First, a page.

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Bend may use recycled rubber for chip seal projects

Madras officials consider their test a success

Recycled rubber to be used in Bend roads

BEND, Ore. -

The recycled rubber chip seals used in a test for road repair projects in the city of Madras showed increased durability, flexibility, and skid and weather resistance. The city of Bend is considering following Madras’s lead in using recycled rubber in their future roadwork by incorporating it into a chip seal. 

“Madras did a little pilot project, so we’re keeping an eye on that,” Bend Streets and Operations Director David Abbas said Wednesday. “We’re looking to perhaps use this tool in 2021.”

In Madras, the rubberized chip seal was applied to three sections of roads on Buff Street from 5th to 7th and McTaggart to Willow Creek, D Street from 5th to 7th, and 12th Street from A Street to B Street.

Using recycled rubber to chip seal is a low-cost, effective way to seal cracks in the pavement that are caused by aging, harsh weather conditions and heavy traffic. However, the cost depends on various factors.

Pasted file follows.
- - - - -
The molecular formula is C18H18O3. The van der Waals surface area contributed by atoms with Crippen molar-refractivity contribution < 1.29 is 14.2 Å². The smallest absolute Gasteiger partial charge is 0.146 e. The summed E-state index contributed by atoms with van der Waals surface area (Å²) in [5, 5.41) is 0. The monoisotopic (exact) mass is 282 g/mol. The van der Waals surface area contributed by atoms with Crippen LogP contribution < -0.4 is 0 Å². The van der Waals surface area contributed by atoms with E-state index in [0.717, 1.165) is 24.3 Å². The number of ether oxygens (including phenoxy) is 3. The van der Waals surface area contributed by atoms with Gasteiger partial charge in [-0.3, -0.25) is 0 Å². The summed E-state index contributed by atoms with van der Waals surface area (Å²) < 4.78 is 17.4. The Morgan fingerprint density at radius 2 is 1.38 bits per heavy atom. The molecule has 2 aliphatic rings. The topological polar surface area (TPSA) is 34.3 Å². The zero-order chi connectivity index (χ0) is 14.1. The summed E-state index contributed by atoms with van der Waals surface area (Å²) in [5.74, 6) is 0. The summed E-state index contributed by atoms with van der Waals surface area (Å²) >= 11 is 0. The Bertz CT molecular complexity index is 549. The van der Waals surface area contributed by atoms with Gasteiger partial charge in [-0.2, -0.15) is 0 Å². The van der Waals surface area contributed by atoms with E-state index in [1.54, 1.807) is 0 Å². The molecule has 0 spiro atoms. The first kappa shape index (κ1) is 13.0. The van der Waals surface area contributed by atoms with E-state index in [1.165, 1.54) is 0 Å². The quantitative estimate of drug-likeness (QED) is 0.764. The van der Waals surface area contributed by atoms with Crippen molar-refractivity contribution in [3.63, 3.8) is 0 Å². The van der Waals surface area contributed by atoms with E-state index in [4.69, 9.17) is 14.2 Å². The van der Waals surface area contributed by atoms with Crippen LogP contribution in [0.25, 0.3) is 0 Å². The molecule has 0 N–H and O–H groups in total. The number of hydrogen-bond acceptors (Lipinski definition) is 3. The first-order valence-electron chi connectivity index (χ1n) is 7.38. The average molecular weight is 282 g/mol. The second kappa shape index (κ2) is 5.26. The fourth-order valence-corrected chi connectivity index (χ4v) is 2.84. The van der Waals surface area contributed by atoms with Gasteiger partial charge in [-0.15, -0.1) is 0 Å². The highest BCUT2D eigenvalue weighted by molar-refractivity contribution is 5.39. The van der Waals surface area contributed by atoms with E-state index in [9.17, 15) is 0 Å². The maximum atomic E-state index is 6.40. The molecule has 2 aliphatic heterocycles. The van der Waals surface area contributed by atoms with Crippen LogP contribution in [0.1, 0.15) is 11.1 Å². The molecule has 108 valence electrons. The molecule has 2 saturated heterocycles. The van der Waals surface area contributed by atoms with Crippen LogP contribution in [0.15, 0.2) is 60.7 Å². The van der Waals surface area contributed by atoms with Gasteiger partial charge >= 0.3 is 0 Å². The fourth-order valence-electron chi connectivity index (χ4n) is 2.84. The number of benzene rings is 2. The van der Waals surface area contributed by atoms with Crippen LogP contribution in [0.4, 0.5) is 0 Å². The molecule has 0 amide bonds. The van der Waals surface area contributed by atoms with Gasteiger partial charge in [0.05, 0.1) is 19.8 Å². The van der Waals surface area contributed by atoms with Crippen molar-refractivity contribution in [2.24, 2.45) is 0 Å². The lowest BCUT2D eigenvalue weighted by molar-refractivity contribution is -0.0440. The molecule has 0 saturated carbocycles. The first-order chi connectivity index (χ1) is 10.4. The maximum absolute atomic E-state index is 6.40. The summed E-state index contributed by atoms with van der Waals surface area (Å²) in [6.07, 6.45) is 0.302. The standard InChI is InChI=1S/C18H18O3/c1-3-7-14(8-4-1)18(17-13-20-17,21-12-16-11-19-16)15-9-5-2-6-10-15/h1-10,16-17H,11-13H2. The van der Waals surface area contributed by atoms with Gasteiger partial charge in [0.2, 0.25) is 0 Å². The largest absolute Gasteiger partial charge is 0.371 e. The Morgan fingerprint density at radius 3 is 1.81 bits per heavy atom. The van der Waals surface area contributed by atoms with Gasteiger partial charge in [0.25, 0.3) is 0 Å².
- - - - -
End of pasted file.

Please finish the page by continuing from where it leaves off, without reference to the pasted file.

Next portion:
“If enough folks in the region want to utilize this tool, you get a better price,” Abbas said. “If it’s just a small project, and they’re mobilizing a crew into the area for a smaller quantity, then it’s more expensive.”

Aside from its cost and practicality, recycled rubber is also considered to be better for the environment than traditional asphalt.

Abbas said, “Depending on the mixed design, you can recycle anywhere from 500 to 600 tires per lane mile of application and keep those tires out of the landfill.”

The reason for the rubberized design is that it acts as a flexible binder that does not give in to heat or frigid conditions. 

Madras Public Works Director Jeff Hurd said, “Last year, we had lots of storms, lots of snow, and we plowed over it -- and (the rubber) didn’t pull apart.”

Plans to incorporate the rubberized chip seal for Bend roads are still early in development. The city of Madras, however, considers their test project from last year a success.

"We're pretty happy with it," Hurd said. "We haven't seen any failures yet, so we'll continue to watch it."


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